Ben started his PhD with the University of Melbourne in March, 2017. His project focusses on the organisation mechanisms of deep tropical convection. It will involve the analysis of observational data of tropical thunderstorms and the comparison of this data to numerical model output, in an effort to build on our current understanding of how tropical convection becomes organised, and which aspects of these processes modern weather models fail to capture.
Prior to his PhD he completed a Bachelor of Science/Bachelor of Arts with Honours in applied mathematics at Monash. This was followed by a Graduate Diploma of Meteorology at the Bureau of Meteorology, which led to a posting as a weather forecaster in Darwin (which he still currently does part time).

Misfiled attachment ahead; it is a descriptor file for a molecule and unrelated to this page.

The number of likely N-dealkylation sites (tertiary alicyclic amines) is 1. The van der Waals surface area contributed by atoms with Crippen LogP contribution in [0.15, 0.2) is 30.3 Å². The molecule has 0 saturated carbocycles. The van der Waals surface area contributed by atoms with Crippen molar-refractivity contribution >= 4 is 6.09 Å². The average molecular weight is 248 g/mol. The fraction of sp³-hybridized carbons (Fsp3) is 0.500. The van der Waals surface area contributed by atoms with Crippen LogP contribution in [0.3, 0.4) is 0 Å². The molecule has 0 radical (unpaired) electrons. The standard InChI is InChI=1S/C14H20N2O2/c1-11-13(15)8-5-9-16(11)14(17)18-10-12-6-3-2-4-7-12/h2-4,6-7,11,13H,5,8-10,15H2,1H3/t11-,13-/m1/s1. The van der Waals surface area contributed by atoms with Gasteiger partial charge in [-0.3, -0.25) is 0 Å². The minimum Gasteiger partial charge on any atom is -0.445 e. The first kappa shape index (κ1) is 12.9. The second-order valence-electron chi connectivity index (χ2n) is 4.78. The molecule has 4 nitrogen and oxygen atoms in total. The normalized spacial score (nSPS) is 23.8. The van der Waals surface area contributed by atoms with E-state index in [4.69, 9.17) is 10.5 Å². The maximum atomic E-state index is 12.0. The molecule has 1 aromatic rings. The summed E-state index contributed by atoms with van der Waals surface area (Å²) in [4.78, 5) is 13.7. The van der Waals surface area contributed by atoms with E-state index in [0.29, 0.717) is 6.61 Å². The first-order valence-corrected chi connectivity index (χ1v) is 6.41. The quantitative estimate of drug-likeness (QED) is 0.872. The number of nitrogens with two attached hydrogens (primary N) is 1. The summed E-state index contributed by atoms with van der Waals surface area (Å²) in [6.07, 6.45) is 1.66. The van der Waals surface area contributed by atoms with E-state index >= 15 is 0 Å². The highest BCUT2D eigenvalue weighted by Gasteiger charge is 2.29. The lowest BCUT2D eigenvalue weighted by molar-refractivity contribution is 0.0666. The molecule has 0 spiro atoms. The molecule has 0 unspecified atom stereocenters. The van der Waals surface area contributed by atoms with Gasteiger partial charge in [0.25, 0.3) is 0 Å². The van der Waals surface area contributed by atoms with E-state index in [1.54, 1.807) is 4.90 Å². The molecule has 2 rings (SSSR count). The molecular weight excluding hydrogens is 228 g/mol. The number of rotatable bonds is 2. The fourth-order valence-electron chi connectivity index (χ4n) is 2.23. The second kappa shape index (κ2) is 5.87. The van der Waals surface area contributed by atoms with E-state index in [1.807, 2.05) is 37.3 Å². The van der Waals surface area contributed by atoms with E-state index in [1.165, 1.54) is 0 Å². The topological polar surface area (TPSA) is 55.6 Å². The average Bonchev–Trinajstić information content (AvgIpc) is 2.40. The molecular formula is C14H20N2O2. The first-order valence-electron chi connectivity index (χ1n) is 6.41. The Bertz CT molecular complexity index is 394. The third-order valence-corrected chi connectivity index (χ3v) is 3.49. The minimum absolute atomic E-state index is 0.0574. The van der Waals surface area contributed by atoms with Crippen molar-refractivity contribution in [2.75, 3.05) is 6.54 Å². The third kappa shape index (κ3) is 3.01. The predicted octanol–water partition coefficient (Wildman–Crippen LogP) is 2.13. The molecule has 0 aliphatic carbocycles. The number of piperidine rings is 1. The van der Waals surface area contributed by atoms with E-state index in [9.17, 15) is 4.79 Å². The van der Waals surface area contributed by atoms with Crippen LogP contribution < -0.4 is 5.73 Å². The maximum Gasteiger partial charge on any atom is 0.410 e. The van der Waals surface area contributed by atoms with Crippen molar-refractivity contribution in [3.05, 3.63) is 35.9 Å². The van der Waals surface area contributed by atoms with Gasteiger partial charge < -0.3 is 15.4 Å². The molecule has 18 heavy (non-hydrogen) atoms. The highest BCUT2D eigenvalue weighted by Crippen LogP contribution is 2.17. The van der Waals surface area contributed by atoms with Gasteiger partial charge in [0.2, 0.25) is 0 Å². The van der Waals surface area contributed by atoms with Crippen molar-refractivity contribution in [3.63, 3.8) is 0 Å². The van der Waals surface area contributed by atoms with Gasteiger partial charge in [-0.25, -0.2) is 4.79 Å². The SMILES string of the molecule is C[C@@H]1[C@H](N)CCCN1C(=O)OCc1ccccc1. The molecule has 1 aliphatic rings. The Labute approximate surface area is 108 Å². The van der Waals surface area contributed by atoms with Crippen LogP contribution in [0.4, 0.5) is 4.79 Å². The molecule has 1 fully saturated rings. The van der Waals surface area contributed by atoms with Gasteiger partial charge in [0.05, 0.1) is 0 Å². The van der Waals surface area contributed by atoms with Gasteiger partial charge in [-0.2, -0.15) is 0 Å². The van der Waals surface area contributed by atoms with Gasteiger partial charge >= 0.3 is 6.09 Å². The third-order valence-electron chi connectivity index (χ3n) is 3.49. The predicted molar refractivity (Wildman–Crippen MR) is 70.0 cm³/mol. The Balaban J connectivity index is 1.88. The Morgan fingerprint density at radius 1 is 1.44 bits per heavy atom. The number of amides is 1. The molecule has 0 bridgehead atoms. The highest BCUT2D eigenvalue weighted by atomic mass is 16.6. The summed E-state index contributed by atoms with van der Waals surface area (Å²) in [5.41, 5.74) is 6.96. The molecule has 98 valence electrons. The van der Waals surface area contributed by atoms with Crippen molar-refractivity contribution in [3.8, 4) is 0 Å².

THESIS: Organisation of tropical convection
Deep tropical convection plays a significant role in modulating the global climate, primarily through heat and moisture budgets. Due to their coarse resolution, atmospheric models, particularly those which model the global climate, fail to resolve many key physical processes behind the initiation, growth, and maintenance of deep tropical convection.
These inherent inaccuracies can be manifest, for example, in the timing, size or intensity of modelled convective events. These local inaccuracies then flow on to effect the modelled atmospheric energy cycle as a whole, thus influencing climate projections.
A deeper understanding of tropical convection and convective organisation will assist in isolating those key physical processes that need to be better represented and resolved in climate models, in order to more accurately predict and better understand future climate scenarios